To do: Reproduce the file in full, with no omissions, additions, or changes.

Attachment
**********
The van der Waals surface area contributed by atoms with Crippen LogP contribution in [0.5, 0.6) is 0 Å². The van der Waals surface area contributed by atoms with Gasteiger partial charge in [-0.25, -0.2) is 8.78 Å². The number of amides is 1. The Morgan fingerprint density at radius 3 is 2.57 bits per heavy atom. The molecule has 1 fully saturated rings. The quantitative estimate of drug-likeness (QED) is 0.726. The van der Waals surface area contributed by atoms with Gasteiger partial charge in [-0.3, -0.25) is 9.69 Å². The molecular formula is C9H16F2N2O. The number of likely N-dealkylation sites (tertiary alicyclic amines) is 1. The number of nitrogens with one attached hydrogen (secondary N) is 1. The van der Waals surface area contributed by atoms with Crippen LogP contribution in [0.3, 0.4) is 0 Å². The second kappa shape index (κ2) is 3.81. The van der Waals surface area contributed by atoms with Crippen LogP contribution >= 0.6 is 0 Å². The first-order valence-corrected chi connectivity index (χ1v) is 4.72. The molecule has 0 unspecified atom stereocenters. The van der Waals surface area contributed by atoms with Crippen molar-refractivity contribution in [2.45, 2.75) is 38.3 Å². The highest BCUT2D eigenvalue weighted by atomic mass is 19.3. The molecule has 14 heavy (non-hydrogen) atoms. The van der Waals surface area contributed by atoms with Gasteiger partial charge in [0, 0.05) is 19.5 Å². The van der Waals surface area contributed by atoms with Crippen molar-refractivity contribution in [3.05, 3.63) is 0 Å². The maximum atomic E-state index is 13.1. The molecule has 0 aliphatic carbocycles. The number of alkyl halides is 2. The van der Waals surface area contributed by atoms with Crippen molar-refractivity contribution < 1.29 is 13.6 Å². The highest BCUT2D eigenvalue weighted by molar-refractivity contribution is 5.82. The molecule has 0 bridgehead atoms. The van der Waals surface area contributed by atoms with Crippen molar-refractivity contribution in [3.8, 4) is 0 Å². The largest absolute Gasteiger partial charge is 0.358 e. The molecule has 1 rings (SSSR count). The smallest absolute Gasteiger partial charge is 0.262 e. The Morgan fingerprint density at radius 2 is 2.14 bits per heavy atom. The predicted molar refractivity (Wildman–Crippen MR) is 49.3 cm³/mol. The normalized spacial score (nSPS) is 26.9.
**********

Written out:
The van der Waals surface area contributed by atoms with Crippen LogP contribution in [0.5, 0.6) is 0 Å². The van der Waals surface area contributed by atoms with Gasteiger partial charge in [-0.25, -0.2) is 8.78 Å². The number of amides is 1. The Morgan fingerprint density at radius 3 is 2.57 bits per heavy atom. The molecule has 1 fully saturated rings. The quantitative estimate of drug-likeness (QED) is 0.726. The van der Waals surface area contributed by atoms with Gasteiger partial charge in [-0.3, -0.25) is 9.69 Å². The molecular formula is C9H16F2N2O. The number of likely N-dealkylation sites (tertiary alicyclic amines) is 1. The number of nitrogens with one attached hydrogen (secondary N) is 1. The van der Waals surface area contributed by atoms with Crippen LogP contribution in [0.3, 0.4) is 0 Å². The second kappa shape index (κ2) is 3.81. The van der Waals surface area contributed by atoms with Crippen LogP contribution >= 0.6 is 0 Å². The first-order valence-corrected chi connectivity index (χ1v) is 4.72. The molecule has 0 unspecified atom stereocenters. The van der Waals surface area contributed by atoms with Crippen molar-refractivity contribution in [2.45, 2.75) is 38.3 Å². The highest BCUT2D eigenvalue weighted by atomic mass is 19.3. The molecule has 14 heavy (non-hydrogen) atoms. The van der Waals surface area contributed by atoms with Gasteiger partial charge in [0, 0.05) is 19.5 Å². The van der Waals surface area contributed by atoms with Crippen molar-refractivity contribution in [3.05, 3.63) is 0 Å². The maximum atomic E-state index is 13.1. The molecule has 0 aliphatic carbocycles. The number of alkyl halides is 2. The van der Waals surface area contributed by atoms with Crippen molar-refractivity contribution < 1.29 is 13.6 Å². The highest BCUT2D eigenvalue weighted by molar-refractivity contribution is 5.82. The molecule has 0 bridgehead atoms. The van der Waals surface area contributed by atoms with Crippen molar-refractivity contribution in [3.8, 4) is 0 Å². The largest absolute Gasteiger partial charge is 0.358 e. The molecule has 1 rings (SSSR count). The smallest absolute Gasteiger partial charge is 0.262 e. The Morgan fingerprint density at radius 2 is 2.14 bits per heavy atom. The predicted molar refractivity (Wildman–Crippen MR) is 49.3 cm³/mol. The normalized spacial score (nSPS) is 26.9.